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Community Development Financial Institutions (CDFIs)

Broad-Based Ownership Models as Tools for Job Creation and Community Development

Marjorie Kelly, Steve Dubb and Violeta Duncan

As cities wrestle with the growing challenge of wealth inequality, more and more leaders are looking to broad-based ownership models as tools to create jobs and build community wealth. These models are highly effective, with a positive impact for low- and moderate-income individuals and communities. This report looks at six such models—ESOPs, Worker Cooperatives, CDFIs, Social Enterprises, Municipal Ownership, and Emerging Hybrids—with examples of best practices, and explores how these models can be used in community economic development.

Exchanging Ideas for a Just Economy

Conference focuses on strategies to ensure fair and equal access to capital

Last week, the National Community Reinvestment Coalition (NCRC) hosted its annual conference in Washington DC. Entitled “A Just Economy: Ideas, Action, Impact,” the conference brought together nearly 800 community-based practitioners and policymakers to discuss responsible community investment and share strategies to ensure equal access to credit, capital, housing, jobs, and banking services. Read more about Exchanging Ideas for a Just Economy ...

Oberlin College Adopts Impact Investing Platform

Likely largest higher education commitment to social investing in nation to date
A few weeks ago, Oberlin College, with an endowment of nearly $700 million, adopted what is likely the largest impact-investing platform to date by a college or university in the United States. Although Oberlin is just one institution, the decision provides a hopeful sign of an accelerating institutional shift toward greater socially responsible investment practices. A tremendous opportunity exists. Higher education as a sector controls more than $400 billion in endowment assets.

The Rise of Community Wealth Building Institutions

More people are turning to economic alternatives in which new wealth is built collectively and from the bottom up

Crossposted from Policy Network, and later published on the London School of Economics website, this blog is part of a debate event hosted by Policy Network in London, UK, that was reviewed in OurKingdom by grassroots activist James Doran:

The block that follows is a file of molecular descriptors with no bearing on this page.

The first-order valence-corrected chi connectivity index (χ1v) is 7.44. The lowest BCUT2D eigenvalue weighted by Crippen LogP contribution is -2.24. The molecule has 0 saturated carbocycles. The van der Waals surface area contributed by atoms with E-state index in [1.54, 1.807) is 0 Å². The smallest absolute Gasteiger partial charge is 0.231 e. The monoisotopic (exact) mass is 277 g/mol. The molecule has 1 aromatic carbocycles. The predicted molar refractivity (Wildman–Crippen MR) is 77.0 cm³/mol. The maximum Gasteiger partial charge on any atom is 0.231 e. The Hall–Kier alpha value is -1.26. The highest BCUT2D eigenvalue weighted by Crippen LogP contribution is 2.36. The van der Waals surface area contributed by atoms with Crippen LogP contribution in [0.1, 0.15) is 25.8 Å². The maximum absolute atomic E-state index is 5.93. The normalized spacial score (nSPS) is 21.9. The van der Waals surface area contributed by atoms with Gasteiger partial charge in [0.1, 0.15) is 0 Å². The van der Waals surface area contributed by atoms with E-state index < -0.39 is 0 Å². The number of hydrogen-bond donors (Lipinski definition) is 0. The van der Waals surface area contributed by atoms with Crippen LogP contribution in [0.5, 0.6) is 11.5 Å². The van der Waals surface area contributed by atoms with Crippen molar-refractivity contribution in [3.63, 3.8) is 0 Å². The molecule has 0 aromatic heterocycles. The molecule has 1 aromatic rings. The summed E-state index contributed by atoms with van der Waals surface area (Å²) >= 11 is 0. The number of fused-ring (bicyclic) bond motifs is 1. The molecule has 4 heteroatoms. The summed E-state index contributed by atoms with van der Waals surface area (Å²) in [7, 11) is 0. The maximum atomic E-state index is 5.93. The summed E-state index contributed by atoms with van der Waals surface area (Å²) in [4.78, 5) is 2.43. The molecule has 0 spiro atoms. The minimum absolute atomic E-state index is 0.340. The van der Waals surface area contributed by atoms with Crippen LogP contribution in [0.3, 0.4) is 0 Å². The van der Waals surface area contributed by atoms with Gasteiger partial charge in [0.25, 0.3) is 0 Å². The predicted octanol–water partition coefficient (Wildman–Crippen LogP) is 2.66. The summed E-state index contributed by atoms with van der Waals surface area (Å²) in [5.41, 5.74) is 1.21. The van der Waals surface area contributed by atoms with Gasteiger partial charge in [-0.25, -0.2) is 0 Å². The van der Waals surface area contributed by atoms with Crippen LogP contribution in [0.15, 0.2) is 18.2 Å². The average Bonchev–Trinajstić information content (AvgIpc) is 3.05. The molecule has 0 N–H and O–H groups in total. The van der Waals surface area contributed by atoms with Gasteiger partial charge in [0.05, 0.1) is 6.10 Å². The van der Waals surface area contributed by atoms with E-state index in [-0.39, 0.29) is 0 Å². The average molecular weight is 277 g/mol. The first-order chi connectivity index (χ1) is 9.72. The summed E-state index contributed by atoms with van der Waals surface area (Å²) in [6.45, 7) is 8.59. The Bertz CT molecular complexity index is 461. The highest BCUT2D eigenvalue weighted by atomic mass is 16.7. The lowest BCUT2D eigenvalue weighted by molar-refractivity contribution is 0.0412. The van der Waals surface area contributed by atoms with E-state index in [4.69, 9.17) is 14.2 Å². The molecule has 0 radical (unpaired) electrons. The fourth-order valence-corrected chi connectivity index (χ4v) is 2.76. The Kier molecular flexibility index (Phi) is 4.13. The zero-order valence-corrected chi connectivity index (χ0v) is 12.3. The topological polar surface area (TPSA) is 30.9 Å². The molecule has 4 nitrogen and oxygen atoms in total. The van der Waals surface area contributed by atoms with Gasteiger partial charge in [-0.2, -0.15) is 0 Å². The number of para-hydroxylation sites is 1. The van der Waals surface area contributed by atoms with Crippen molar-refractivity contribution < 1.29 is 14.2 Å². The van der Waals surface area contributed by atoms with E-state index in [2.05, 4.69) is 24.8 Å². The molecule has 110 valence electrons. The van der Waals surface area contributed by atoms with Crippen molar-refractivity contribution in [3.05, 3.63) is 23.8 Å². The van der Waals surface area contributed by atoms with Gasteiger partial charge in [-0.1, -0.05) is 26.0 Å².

Five years after the financial crisis economic inequality in the United States is spiraling to levels not seen since the Gilded Age. While most Americans are experiencing a recovery-less recovery, the top one per cent of earners last year claimed 19.3 per cent of household income, their largest share since 1928. Moreover, income distribution looks positively egalitarian when compared to wealth ownership.

Public Money for the Public Good

How public finances can be unlocked for local economic development
Public banks and credit unions weathered the last crisis much better than private banks, benefiting the communities they served as well. And many experts believe that it’s only a matter of time before the next financial crisis hits. To weather the next one well, we need to ensure that our individual and collective resources strengthen the types of financial institutions that are democratically accountable, economically stable, mission oriented, and that are actively helping build and keep wealth locally in our communities.

Done Right, Eliminating Food Deserts Result in Community Oases

Building community wealth every step of the way
Pogue’s Run Grocer Mural, an initiative of the Indy Food Co-op. © Indy Food Co-op
Building healthy, vibrant and sustainable communities requires more than “bottom up” solutions. The importance of community ownership to ensure that projects that start at the bottom result in lasting community wealth for the people involved is often missing from the discussion. The local foods movement provides examples that illustrate the importance of this ownership principle in practice.

Credit Unions on the Rise

Cooperative financial model pushes “people first” approach to grow opportunity and economy

In 2012, credit unions passed an important milestone: collectively, these cooperatively owned, one-member-one-vote financial institutions hold more than $1 trillion in assets. Taken together, they would equal the fifth largest U.S. bank, knocking Goldman Sachs out of the top five (keep in mind, this does not include other sectors of cooperative finance, which, if taken all together, would comprise one of the largest banks in the country). 

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